The merger between Air France and KLM announced on 30 September is symptomatic of the increased pressures on the European fragmented airline market.
Historically, the European airline industry has been distorted and fragmented because of national interests in state owned or controlled airlines. With the introduction of liberalisation measures since the end of the 80s, the arrival of new cheap airline carriers such as Easyjet, Ryanair and Virgin Express, and the effects of the post-11 September crisis in the sector, big airline companies in Europe have been under pressure to merge in order to slash costs and become more profitable.
The deal between Air France and KLM will create the third largest world airline company (after American and United Airlines) and the first one in Europe, surpassing British Airways, which recently also announced an alliance with Swiss International. The consolidation of the European airline industry seems to have gained momentum by the prospects of a future "single sky" deal between the EU and the United States (see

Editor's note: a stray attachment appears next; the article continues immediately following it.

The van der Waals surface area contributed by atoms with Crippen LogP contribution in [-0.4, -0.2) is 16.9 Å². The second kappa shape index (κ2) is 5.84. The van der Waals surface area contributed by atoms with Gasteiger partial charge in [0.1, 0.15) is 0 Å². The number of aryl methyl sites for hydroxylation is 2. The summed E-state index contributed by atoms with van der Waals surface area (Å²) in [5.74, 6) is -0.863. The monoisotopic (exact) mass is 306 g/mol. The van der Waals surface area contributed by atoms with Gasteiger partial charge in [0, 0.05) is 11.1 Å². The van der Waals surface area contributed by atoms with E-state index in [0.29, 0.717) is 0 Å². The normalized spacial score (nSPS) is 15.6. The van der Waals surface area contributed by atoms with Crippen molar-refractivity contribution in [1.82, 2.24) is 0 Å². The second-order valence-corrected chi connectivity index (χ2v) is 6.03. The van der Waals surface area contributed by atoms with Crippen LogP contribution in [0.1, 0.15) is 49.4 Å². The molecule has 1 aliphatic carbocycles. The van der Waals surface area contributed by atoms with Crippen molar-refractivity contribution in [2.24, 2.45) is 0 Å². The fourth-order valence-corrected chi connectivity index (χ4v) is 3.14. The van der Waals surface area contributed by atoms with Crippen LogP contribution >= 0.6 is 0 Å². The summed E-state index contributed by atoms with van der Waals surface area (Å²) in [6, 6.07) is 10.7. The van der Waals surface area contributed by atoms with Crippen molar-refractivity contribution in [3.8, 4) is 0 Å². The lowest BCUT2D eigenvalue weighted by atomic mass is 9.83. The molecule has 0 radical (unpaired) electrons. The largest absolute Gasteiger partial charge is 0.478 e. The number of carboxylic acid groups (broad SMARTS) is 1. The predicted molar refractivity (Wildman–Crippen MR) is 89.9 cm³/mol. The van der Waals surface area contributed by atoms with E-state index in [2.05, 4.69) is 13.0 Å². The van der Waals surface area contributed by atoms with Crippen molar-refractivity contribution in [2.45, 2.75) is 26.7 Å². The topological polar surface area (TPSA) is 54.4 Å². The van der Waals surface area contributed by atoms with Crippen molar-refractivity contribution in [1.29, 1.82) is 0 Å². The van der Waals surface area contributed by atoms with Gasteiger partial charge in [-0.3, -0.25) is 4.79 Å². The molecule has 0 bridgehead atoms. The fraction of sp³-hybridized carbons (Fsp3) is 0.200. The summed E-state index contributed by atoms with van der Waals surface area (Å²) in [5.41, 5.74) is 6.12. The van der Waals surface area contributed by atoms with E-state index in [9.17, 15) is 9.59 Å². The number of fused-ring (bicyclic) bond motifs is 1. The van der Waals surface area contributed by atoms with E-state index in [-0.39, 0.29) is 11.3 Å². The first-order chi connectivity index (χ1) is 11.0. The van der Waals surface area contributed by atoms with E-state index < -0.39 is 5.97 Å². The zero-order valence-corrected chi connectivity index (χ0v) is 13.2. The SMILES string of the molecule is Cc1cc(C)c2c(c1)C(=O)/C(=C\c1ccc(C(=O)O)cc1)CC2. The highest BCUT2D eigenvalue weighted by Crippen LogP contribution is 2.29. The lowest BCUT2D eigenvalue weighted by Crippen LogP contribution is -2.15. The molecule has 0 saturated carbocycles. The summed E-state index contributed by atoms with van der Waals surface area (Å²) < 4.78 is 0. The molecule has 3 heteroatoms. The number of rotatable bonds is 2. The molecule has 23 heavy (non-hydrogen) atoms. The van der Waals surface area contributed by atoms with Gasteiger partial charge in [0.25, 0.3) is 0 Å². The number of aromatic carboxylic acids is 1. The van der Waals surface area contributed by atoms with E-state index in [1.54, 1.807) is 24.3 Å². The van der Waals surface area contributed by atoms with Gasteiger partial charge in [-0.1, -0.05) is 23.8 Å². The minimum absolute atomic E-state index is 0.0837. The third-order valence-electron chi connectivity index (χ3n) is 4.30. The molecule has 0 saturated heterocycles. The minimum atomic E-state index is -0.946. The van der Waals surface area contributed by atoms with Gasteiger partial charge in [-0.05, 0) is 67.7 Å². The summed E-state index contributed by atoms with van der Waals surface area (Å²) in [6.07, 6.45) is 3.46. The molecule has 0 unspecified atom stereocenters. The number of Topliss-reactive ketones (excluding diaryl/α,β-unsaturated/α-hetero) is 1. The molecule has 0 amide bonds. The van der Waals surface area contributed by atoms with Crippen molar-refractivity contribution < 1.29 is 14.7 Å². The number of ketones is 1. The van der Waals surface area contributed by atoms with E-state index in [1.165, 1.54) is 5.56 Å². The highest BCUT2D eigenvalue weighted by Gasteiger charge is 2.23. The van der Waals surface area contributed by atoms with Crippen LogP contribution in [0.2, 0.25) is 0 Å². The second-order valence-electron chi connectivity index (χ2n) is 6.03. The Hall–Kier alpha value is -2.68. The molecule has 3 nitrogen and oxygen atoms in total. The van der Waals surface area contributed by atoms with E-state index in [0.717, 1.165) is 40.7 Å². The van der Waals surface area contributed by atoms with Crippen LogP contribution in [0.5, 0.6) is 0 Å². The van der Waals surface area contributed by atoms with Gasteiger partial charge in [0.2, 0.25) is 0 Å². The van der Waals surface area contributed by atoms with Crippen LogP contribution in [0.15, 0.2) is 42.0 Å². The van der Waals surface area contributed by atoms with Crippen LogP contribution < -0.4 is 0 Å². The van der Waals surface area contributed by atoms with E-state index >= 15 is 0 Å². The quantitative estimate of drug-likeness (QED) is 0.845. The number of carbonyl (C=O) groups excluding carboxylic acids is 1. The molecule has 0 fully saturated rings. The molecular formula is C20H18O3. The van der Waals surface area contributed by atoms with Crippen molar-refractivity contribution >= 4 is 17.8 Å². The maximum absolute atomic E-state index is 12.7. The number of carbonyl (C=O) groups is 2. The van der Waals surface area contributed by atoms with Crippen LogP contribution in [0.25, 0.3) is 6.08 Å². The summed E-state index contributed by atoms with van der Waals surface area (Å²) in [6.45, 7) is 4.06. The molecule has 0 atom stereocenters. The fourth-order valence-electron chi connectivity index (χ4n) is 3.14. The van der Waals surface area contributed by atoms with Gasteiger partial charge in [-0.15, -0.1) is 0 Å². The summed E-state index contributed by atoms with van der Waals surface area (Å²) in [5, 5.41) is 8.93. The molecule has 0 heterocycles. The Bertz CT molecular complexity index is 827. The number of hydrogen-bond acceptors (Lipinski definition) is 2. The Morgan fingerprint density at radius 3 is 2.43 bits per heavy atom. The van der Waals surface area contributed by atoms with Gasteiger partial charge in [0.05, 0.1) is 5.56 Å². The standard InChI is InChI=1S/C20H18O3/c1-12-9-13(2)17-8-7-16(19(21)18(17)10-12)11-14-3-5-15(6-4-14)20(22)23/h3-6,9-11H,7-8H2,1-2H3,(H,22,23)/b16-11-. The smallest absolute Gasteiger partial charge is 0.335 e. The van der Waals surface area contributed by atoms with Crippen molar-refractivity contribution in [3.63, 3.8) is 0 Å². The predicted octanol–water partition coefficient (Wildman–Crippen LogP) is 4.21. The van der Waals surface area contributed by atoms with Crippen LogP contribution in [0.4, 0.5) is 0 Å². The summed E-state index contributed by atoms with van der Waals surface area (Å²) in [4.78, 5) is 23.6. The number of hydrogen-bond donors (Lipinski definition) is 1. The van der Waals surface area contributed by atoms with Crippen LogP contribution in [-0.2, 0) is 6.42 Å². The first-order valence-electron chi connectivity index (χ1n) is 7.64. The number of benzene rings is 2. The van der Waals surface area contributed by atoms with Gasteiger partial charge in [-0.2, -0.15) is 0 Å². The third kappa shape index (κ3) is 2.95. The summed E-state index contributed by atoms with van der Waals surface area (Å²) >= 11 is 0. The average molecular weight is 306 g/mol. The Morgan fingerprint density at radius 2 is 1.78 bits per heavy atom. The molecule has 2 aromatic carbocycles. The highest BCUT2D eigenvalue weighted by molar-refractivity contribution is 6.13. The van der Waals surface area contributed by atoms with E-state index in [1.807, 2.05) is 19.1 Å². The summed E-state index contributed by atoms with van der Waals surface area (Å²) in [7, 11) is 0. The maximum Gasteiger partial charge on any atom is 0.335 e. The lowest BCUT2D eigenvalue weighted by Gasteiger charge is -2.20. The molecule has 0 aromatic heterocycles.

EURACTIV 1 October 2003). Italy's Alitalia expressed its wish to be part of the new Air France-KLM coalition and some analysts are expecting other co-operation agreements (Lufthansa-SAS?) in the near future.
The EU's competition authorities will need to investigate this teaming up of Air France and KLM.